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× Note: Sanctuaries are different to National Parks in Thailand, Thailand currently has established 39 sanctuaries and access is more restrictive as their role is as a sanctuary for wildlife rather than a park for the nation. Some sanctuaries do allow limited access to tourists.

Hala Bala Dec 2018

01 Jan 2019 12:01 - 04 Jan 2019 10:02 #5155 by Paul T
Hala Bala Dec 2018 was created by Paul T
I have long wanted to visit the southern most protected...

I have long wanted to visit the southern most protected area of Thailand, but like most others had been reticent to go for two reasons. One being that its is an extremely long way if you are driving and second the violence that has ensued in the area from certain separatist movements.

I had recently noticed more and more people, especially birders, were making the trip though and that the adjoining area of Yala had reduced its security status in regards to separatist related violence. So I decided it was finally time to visit the Hala Bala Wildlife Sanctuary.

So I contacted the Sanctuary for permission to enter, and was then set for the long journey south. Its is a long journey, I can attest to that. I drove directly there, leaving Bangkok at 5 am in the morning I made it to Hat Yai by 8 pm at my steady driving pace. This left for a 4.5 hour drive the next morning to get to the sanctuary. Thats nearly 20 hours of driving to get there (or two full days) and it would take the same to get back with my gear, making for 4 whole days driving, if driving from Bangkok.

Even though the southern troubles have now grown less I was surprised by the amount of military and police check points on the roadways. Driving in the morning also revealed the large amount of IED checks going on in the roadside verges by heavily armed ranger units. Indeed whilst I was there there were one IED and several bomb attacks reported in the media for the deep south. I should note that I never felt unsafe nor threatened at all, during the whole trip, and the local people showed nothing but warmth and helpfulness to me, as far as I was concerned.

I decided to not camp as it was still the end of the southern rainy season and that was, perhaps, wise as it did rain most days in the afternoon as well as torrentially one night. For my accommodation I stayed at a small resort just 2 km before the entrance to the sanctuary. It had simple bungalows, good air-con and wifi! It was much more than I was expecting as this really is a very quiet part of the world. Indeed the nearest fuel station, in Waeng, is an hour round trip away.

Hala-Bala is an important conservation area in Thailand, covering the area of the Sankala Khiri Mountain Range. Its is probably most known for being habited by 10 of Thailand 13 hornbill species as well as a host of mammals specific to the south and the Sundaic region, and it was some of these mammals I was going to try and photograph. I had a plan to attempt to photograph any of the following 3 species a) siamang b) agile gibbon and c) white thighed surili. In honesty just one would do as photographing mammals is never the easiest of tasks to set one’s self.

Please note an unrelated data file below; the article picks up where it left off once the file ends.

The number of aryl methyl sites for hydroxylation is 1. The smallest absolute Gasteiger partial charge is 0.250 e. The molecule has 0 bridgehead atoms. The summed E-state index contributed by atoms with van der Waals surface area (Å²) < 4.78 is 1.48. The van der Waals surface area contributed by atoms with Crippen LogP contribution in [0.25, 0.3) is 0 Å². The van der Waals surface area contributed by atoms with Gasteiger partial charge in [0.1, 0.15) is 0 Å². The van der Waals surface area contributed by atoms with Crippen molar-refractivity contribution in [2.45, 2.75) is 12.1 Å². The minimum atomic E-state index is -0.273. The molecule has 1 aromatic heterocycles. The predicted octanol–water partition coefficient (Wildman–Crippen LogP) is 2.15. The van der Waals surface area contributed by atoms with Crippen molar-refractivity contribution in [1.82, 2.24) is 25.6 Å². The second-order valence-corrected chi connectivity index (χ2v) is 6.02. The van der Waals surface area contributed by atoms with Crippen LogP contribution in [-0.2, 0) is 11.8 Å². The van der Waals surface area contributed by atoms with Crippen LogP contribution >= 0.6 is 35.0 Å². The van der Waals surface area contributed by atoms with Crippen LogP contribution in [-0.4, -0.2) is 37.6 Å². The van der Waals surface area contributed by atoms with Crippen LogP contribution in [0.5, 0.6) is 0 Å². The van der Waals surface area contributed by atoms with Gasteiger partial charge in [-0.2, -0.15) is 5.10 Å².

Of particular note is that there are two sectors to the Sanctuary, a) Hala and b) Bala and the two forest mountainous areas are not physically connected. Of the two areas only Bala Forest is open to public access and the access is limited to a small, but beautiful, area in the south of the Bala Forest. Hala, the much larger of the two is only accessible with a research permit.

The section of the Bala sector one is allowed to visit is an old security road in the south of the sanctuary, that starts at the sanctuary HQ and ends 16 km later at the Phu Khao Thong Protection Unit of the Forestry Dept.

 

hala bala map2

The red line shows the path of the road through Bala Sector

 

To start the trip I had arranged to meet one of the sanctuary staff to discuss probable locations for my intended targets and we headed off into the sanctuary to see where those might be. The first 9 km of the road contain the HQ, the Research Station, Sirindhorn Waterfall, a tourist location to view the rising sun over the sanctuary and a misty riverine valley. These locations did not really suit my needs for this trip as I needed to be on the valley ridges for the gibbons or find a fruiting tree. At km 10 the road breached a peak and there was a viewing Sala that gives great views across a valley. I was so impressed by the forest. I don’t think I have seen so many huge dipterocarp trees in one location. This was not my first time in a hill evergreen forest but it was the first time I was seeing one up close up, at eye level, in all its splendor. Very impressive.

 

Hala Bala hill evergreen forest 10

The beautiful hill evergreen forest at dawn

 

Even more impressive were the sounds coming from the valley. Two very similar calls but with different endings. We were listening to both white handed gibbons (lar gibbon) and black handed gibbons (agile gibbon) calling. Later in the trip, after listening to them most mornings I was to notice the lar gibbon was the early caller and the agile gibbon would join the circus of sound a little later (by about 30 minutes). On about half of the days I was there they would be joined by a cousin about an hour after that. We continued on the road noting locations that had yielded sightings of my various targets in the past. We drove past the forestry protection unit station and out of the sanctuary for a short drive. In less than 5 minutes we were at the old border crossing (now closed) between Thailand and Malaysia. Why we were here was to become apparent soon. The first booming call of the siamang (Symphalangus syndactylus) rang out from the mountain top. This particular spot gave a view, albeit way too far to see an animal, of the most southern peak of the Bala sector where one group of siamang spent the night before heading lower in the mid morning in search of fruiting trees. The sound was glorious, not a beautiful sound but a powerful harsh call interspersed with their signature low base boom that is part of their distinct vocalization. Soon it was a cacophony of sound with at least 5 animals calling at the same time.